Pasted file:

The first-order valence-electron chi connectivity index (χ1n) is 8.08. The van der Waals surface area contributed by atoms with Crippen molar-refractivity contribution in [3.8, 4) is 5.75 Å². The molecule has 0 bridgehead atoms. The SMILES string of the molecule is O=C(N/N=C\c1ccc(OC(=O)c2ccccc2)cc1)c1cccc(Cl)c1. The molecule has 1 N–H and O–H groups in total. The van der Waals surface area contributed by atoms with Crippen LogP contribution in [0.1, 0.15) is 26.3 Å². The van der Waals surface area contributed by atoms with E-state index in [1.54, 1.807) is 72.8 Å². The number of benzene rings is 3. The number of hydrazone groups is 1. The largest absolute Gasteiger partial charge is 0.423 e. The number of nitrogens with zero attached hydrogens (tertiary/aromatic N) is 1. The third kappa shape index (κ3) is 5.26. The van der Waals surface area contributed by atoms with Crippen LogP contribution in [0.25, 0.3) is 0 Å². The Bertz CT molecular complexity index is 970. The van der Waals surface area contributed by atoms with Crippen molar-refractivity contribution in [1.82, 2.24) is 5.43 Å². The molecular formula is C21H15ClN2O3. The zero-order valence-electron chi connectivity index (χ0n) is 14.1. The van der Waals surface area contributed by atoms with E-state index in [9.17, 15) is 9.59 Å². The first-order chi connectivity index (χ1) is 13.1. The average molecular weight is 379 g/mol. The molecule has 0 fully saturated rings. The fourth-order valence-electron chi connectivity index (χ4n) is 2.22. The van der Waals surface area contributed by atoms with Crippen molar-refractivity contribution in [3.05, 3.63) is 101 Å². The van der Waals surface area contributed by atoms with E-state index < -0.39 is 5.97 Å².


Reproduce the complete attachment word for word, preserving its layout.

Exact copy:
The first-order valence-electron chi connectivity index (χ1n) is 8.08. The van der Waals surface area contributed by atoms with Crippen molar-refractivity contribution in [3.8, 4) is 5.75 Å². The molecule has 0 bridgehead atoms. The SMILES string of the molecule is O=C(N/N=C\c1ccc(OC(=O)c2ccccc2)cc1)c1cccc(Cl)c1. The molecule has 1 N–H and O–H groups in total. The van der Waals surface area contributed by atoms with Crippen LogP contribution in [0.1, 0.15) is 26.3 Å². The van der Waals surface area contributed by atoms with E-state index in [1.54, 1.807) is 72.8 Å². The number of benzene rings is 3. The number of hydrazone groups is 1. The largest absolute Gasteiger partial charge is 0.423 e. The number of nitrogens with zero attached hydrogens (tertiary/aromatic N) is 1. The third kappa shape index (κ3) is 5.26. The van der Waals surface area contributed by atoms with Crippen LogP contribution in [0.25, 0.3) is 0 Å². The Bertz CT molecular complexity index is 970. The van der Waals surface area contributed by atoms with Crippen molar-refractivity contribution in [1.82, 2.24) is 5.43 Å². The molecular formula is C21H15ClN2O3. The zero-order valence-electron chi connectivity index (χ0n) is 14.1. The van der Waals surface area contributed by atoms with E-state index in [9.17, 15) is 9.59 Å². The first-order chi connectivity index (χ1) is 13.1. The average molecular weight is 379 g/mol. The molecule has 0 fully saturated rings. The fourth-order valence-electron chi connectivity index (χ4n) is 2.22. The van der Waals surface area contributed by atoms with Crippen molar-refractivity contribution in [3.05, 3.63) is 101 Å². The van der Waals surface area contributed by atoms with E-state index < -0.39 is 5.97 Å².